By Olivia Oldham
Empty supermarket shelves, media accounts of people ‘panic-buying’ and hoarding: the outbreak of Covid-19 and its rapid spread across the globe led to significant disruptions to the food system. But these very visible problems which were, for a few weeks at least, all anyone could talk about (never forget the great toilet paper shortage of 2020) are hiding a much deeper and more systemic vulnerability which the crisis is exacerbating, but did not create.
Our food system—both here in the UK, and globally—is ill-equipped to handle crises. In the good times, when everything is working properly, there seems to be an embarrassment of riches: supermarket shelves overflowing with brightly coloured packets, mountains of fresh vegetables flown in from far-flung places. But lurking just below the surface, there is injustice, environmental degradation, and the spectre of food insecurity. Covid-19, like the going out of the tide, has dragged away the veil and revealed the shape of what lies beneath.
A recent study found that in the first three weeks of the lock-down, around 3% (1.5 million) of the UK’s population had had to go a full day without eating because they didn’t have enough food, while a staggering 14% (7.1 million) lived in a household where someone had had to skip meals or reduce their consumption because they either couldn’t afford or couldn’t access food.
But this is not a new problem. A Parliamentary Select Committee report last year indicated that between 1.97 and 3 million people in the UK are undernourished, while an FAO report found that between 2015 and 2017, 2.2 million UK residents were severely food insecure. A food system which fails to adequately feed such large numbers of people is, perhaps, not a very good system (though we might, of course, question to what extent this is characteristic of broader issues of socioeconomic inequality and poverty. But I digress). Either way, it seems clear that ‘cheap food’ does not a good food system make. That is, at least, if your criterion for success is at minimum its ability to provide adequate levels of nutrition to your population.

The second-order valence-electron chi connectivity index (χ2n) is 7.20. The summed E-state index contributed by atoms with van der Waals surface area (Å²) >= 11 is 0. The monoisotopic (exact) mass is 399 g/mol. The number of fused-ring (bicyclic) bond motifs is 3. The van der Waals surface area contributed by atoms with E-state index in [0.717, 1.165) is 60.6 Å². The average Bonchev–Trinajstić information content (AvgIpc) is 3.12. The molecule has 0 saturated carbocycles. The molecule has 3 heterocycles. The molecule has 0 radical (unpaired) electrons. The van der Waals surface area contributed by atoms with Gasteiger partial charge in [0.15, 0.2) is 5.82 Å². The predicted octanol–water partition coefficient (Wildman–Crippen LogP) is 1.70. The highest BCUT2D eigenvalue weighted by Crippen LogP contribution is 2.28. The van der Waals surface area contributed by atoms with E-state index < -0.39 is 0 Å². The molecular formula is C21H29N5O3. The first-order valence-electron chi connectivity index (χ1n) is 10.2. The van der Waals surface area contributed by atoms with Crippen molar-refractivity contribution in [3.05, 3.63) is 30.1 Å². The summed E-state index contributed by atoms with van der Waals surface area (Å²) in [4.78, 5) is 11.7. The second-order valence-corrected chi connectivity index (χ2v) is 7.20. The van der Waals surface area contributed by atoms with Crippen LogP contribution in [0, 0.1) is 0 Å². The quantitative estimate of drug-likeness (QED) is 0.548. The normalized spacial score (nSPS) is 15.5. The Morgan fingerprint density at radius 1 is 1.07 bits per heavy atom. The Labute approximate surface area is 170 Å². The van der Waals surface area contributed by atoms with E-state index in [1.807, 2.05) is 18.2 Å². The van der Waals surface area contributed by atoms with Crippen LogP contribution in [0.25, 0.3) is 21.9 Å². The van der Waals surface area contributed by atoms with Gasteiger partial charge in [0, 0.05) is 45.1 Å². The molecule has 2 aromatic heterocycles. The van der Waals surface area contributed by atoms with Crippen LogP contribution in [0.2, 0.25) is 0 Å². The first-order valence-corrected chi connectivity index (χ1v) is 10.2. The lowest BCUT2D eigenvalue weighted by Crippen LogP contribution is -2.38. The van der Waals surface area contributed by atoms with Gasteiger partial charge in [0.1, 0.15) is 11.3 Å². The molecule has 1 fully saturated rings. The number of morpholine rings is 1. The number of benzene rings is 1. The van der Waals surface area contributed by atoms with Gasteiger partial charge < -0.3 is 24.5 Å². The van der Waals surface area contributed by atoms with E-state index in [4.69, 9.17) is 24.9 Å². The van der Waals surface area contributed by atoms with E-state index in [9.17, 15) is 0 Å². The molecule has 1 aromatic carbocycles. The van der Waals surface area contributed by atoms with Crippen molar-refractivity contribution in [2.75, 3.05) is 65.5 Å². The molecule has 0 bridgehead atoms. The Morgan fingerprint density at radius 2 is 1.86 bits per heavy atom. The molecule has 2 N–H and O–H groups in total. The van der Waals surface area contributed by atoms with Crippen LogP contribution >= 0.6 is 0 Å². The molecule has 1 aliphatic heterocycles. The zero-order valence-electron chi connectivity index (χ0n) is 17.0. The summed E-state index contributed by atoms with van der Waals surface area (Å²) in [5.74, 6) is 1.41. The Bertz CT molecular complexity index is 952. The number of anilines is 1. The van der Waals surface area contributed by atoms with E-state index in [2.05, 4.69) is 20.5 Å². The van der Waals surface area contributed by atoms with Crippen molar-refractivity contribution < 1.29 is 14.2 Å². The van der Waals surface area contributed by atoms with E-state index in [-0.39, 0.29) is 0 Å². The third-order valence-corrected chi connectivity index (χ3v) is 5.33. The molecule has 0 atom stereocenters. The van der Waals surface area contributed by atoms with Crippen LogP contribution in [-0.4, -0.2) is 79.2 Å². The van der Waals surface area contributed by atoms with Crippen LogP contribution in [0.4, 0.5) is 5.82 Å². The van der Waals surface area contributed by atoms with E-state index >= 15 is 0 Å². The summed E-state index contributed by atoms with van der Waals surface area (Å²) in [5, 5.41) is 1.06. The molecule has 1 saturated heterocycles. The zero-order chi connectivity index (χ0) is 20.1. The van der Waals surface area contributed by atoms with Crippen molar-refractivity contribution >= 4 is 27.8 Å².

While some primary producers have seen a huge surge in demand as a result of Covid-19—particularly producers who usually supply supermarkets and who run food box delivery schemes—others, are now struggling to make ends meet. Those whose usual markets are the food service and hospitality industries, or who sell their produce through alternative venues such as farmers markets which have been closed down, have been hit particularly hard. Even at the best of times, primary producers only receive about 5 or 6% of the final price of food sold in supermarkets, and in 2014, a full quarter of the country’s food producers were living in poverty. The margins are slim. Something needs to change.
Turning from individual food security to the national level, the Covid-19 pandemic is demonstrating how easily a system which brings food to the supermarket shelf ‘just-in-time’ for purchase can be upended in a crisis. So far, globally, the FAO asserts that there has been no significant disruption to food production: the food shortages we have been seeing on our supermarket shelves are related more to logistical difficulties. Basically, when global trade goes haywire, and half the world is on lock-down, it suddenly becomes quite difficult to get things from A to B, when A and B are separated by thousands of miles, and, quite often, an ocean. Given that, as of 2016, 50% of the food eaten in the UK is imported (30% from the EU, 20% from non-EU countries), these ‘logistical difficulties’ pose quite significant problems for the country’s food security. This situation is exacerbated by exchange rate fluctuations caused by the economic volatility associated with the Covid-19 outbreak, which as the FAO bluntly puts it, are “bad for importers.”
While supply may not be an issue yet on a global scale, there may soon be a significant problem domestically due to issues such as the anticipated labour shortages during the peak growing and harvesting season this summer. In 2018, an astonishing 99% of the UK’s seasonal agricultural workers are estimated to come each year from the EU. Brexit aside (if such a phrase can be uttered with a straight face), the entire continent is on lock-down: it seems unlikely that around 70,000 Europeans will be able to make it to the country in the next few months, leading to fears of crops being left to rot in the fields. While industry calls for Britons to apply for seasonal farm labour jobs seem to have been rather successful so far, those applying are largely people who have lost their jobs or been furloughed in other sectors due to Covid-19, and who would not usually be available to fill the large hole that may be left in a post-Brexit world by our European neighbours who used to feed us.